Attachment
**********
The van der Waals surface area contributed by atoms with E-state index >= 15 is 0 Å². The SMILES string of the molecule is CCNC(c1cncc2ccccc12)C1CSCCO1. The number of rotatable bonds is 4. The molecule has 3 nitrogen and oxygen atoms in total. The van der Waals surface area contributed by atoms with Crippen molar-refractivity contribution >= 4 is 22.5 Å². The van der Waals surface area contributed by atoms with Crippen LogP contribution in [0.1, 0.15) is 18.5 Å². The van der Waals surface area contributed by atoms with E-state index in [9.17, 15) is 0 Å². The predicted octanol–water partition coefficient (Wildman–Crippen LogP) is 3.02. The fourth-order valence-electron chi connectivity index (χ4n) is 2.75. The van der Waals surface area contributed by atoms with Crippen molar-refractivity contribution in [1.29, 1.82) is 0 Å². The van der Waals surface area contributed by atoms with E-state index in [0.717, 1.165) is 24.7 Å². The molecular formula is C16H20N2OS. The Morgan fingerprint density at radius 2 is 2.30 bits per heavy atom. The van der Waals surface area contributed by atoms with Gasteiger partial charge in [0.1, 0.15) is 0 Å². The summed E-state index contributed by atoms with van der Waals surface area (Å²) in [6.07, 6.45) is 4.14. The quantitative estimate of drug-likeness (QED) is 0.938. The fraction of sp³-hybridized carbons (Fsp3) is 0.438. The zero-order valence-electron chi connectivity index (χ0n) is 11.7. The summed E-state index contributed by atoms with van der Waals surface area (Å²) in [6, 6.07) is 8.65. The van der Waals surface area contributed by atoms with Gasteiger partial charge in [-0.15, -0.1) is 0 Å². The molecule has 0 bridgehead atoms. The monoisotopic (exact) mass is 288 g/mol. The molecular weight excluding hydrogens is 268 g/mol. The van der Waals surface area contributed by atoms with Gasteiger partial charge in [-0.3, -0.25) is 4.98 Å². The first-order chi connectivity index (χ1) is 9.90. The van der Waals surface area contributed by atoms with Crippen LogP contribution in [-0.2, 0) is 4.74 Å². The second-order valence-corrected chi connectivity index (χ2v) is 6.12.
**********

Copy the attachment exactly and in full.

The van der Waals surface area contributed by atoms with E-state index >= 15 is 0 Å². The SMILES string of the molecule is CCNC(c1cncc2ccccc12)C1CSCCO1. The number of rotatable bonds is 4. The molecule has 3 nitrogen and oxygen atoms in total. The van der Waals surface area contributed by atoms with Crippen molar-refractivity contribution >= 4 is 22.5 Å². The van der Waals surface area contributed by atoms with Crippen LogP contribution in [0.1, 0.15) is 18.5 Å². The van der Waals surface area contributed by atoms with E-state index in [9.17, 15) is 0 Å². The predicted octanol–water partition coefficient (Wildman–Crippen LogP) is 3.02. The fourth-order valence-electron chi connectivity index (χ4n) is 2.75. The van der Waals surface area contributed by atoms with Crippen molar-refractivity contribution in [1.29, 1.82) is 0 Å². The van der Waals surface area contributed by atoms with E-state index in [0.717, 1.165) is 24.7 Å². The molecular formula is C16H20N2OS. The Morgan fingerprint density at radius 2 is 2.30 bits per heavy atom. The van der Waals surface area contributed by atoms with Gasteiger partial charge in [0.1, 0.15) is 0 Å². The summed E-state index contributed by atoms with van der Waals surface area (Å²) in [6.07, 6.45) is 4.14. The quantitative estimate of drug-likeness (QED) is 0.938. The fraction of sp³-hybridized carbons (Fsp3) is 0.438. The zero-order valence-electron chi connectivity index (χ0n) is 11.7. The summed E-state index contributed by atoms with van der Waals surface area (Å²) in [6, 6.07) is 8.65. The van der Waals surface area contributed by atoms with Gasteiger partial charge in [-0.15, -0.1) is 0 Å². The molecule has 0 bridgehead atoms. The monoisotopic (exact) mass is 288 g/mol. The molecular weight excluding hydrogens is 268 g/mol. The van der Waals surface area contributed by atoms with Gasteiger partial charge in [-0.3, -0.25) is 4.98 Å². The first-order chi connectivity index (χ1) is 9.90. The van der Waals surface area contributed by atoms with Crippen LogP contribution in [-0.2, 0) is 4.74 Å². The second-order valence-corrected chi connectivity index (χ2v) is 6.12.